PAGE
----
In three short years, Danish singer-songwriter Amelie Bruun has already achieved what many fail to do across a lengthy career, and that is to create art that is interesting and distinctive. With Mareridt (Relapse Records), under the banner of her Myrkur project, she is releasing an album where there is genuine curiosity as to both how it will sound, but also whether she will be able to stride further into a more “mainstream” conscience (the use of the term mainstream being applied quite liberally here… this is unusual and uncompromising music, lest we forget). Continue reading
An Autumn For Crippled Children have a very credible reputation, one of almost unreserved critical acclaim gained over the four albums that precede The Long Goodbye (Wicker Man), four albums that have established the Dutch post-black metal band as able to combine prolificacy and class in rare measure, and a band whose raison d’etre is in the beautifully dark and melancholic.
And release seven (in six years, for they have also produced two EPs) will continue that reputation, and starts by snapping the head of the listener to attention with a deformed upbeat Death Rock opening trio that fuse goth-punk, black metal jangle and profound Cascadian melodies. Like a permeating disease, the white noise of distortion sits like an ethereal fog atop the bleak atmospheric music playing beneath its influence, as the dance beneath slows from the Death Rock four-step of the first three songs to a statuesque stall of reflection which subdues the mood.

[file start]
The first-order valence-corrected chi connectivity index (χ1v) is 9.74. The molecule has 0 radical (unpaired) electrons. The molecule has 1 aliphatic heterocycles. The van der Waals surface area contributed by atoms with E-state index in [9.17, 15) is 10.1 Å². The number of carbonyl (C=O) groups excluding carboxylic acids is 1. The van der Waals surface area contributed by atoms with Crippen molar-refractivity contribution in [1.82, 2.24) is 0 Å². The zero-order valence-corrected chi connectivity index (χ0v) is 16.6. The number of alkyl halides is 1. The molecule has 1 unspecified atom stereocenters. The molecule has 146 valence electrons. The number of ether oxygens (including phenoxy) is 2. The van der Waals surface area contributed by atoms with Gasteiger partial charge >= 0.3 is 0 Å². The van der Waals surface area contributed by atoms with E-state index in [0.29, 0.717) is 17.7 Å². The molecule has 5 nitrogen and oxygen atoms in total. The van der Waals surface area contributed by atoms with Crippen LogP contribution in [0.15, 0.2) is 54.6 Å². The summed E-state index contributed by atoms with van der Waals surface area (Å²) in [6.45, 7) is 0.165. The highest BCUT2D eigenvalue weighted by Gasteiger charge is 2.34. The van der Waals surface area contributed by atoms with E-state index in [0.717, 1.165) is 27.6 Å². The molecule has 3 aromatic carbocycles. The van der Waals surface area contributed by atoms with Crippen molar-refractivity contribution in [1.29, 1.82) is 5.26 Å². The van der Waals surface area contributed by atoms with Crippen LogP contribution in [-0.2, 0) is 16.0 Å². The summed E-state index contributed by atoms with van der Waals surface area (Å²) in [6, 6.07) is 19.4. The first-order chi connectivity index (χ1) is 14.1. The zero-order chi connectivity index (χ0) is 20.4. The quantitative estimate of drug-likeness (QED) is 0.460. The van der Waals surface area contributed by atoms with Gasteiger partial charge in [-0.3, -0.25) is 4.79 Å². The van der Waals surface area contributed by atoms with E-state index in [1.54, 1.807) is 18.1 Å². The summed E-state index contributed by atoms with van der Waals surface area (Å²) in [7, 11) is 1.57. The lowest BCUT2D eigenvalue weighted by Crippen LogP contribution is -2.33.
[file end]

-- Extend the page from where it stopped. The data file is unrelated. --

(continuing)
Whether that is the right play or not depends on whether you’re prepared to accept The Long Goodbye for what it is, rather than what you thought it was going to do, or indeed what you wanted it to do. After the unexpected and pleasing opening, the expected combination of black metal shuffle and despondent atmospheres takes over from ‘When Night Leaves Again’.
Taking it for how it plays out, The Long Goodbye proceeds to unveil post-Black Metal dejection, with songs like ‘Endless Skies’ that segue from gentle mood pieces into evocative and epic movements, before recalling some of the simple touches that impressed from the outset towards the tail, with ‘Gleam’ an expansive story splashed with flickers of Americana that explodes , contradictorily, into an uplifting yet sad beauty in the manner of a Deafheaven.
As mentioned at the outset, An Autumn For Crippled Children have a strong reputation that they’ve cultivated and maintained at every step of their existence. The Long Goodbye will only serve to enhance that standing, with the exploration of death rock, alongside their usual despondency and delicate post-Black metal, adding a welcome vibrancy and impetus.